conflict of interest. See Herron v. Chisolm, 2012 WL 6645643 at * 4-5 (S.D. Ga.
2012); Sapienza v. New York News, Inc., 481 F. Supp. 676, 680 (S.D.N.Y. 1979)
(despite client consent, multiple representation is improper where it was not
“obvious” that attorney could adequately represent the interests of each client); cf.,
Klemm v. Superior Court, 75 Cal. App. 3d 893, 898 (5th Dist. 1977) (“As a matter of
law a purported consent to dual representation of litigants with adverse interests at a
contested hearing would be neither intelligent nor informed.”).
stay of discovery is thus unwarranted. Discovery must commence 4 while
witnesses’ minds are still (at least somewhat) fresh and documents are
still readily accessible. This case is aging rapidly (it was, after all, filed in
state superior court in April 2014 -- more than three years ago) and the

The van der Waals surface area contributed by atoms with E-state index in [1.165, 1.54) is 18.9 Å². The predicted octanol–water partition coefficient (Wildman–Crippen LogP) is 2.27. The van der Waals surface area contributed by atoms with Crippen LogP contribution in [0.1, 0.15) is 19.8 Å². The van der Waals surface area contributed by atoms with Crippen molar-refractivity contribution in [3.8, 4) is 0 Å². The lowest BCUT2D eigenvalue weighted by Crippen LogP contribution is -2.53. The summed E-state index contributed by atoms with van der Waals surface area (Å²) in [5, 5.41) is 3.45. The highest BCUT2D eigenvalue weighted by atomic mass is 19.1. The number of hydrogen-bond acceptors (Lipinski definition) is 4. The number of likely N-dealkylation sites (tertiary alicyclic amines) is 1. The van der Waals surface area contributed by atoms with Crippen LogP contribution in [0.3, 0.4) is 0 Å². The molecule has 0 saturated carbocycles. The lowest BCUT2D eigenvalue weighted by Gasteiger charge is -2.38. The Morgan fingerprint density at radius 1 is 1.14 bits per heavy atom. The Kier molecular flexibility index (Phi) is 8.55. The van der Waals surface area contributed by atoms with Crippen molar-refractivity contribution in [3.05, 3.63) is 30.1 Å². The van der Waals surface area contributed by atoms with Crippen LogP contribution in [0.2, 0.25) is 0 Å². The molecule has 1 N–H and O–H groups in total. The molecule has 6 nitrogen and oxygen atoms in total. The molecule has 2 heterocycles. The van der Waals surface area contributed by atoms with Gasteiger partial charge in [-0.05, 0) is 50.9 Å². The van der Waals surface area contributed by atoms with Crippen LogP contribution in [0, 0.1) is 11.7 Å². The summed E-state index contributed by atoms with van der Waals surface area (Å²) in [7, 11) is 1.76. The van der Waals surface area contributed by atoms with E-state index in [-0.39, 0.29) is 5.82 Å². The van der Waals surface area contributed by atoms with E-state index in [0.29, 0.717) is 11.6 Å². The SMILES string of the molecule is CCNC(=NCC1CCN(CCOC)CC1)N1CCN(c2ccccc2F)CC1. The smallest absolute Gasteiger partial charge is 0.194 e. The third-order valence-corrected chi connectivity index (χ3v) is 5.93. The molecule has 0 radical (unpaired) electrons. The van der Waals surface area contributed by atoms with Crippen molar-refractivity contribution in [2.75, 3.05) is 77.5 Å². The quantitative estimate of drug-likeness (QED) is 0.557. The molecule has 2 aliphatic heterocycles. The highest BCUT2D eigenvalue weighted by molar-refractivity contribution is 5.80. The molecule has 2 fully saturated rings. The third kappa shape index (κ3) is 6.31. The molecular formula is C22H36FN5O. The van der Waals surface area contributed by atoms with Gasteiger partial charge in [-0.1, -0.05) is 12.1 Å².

parties need to move it along.
defendant’s motion to stay
resolution of the motion to dismiss (doc. 52) is DENIED. The parties
are further ORDERED to meet and confer and submit a proposed
scheduling order within 21 days of service of this Order. 5
SO ORDERED, this 17th day of July, 2017.
The Court is mindful that the parties have not yet held a Fed. R. Civ. P. 26(f)
conference or exchanged initial disclosures. Discovery was stayed back in June 2014
(doc. 18) and has simply never restarted. See doc. 54 at 2 (“Throughout these various
motions and proceedings, no discovery has been exchanged, and no witness deposed.
. . . [Plaintiff] requests that the parties begin to conduct initial discovery, which
would include an exchange of written discovery and pertinent documents, and
identification of witnesses.”).
The parties may confer about whether plaintiff’s proposed tiered discovery
schedule is palatable to both sides.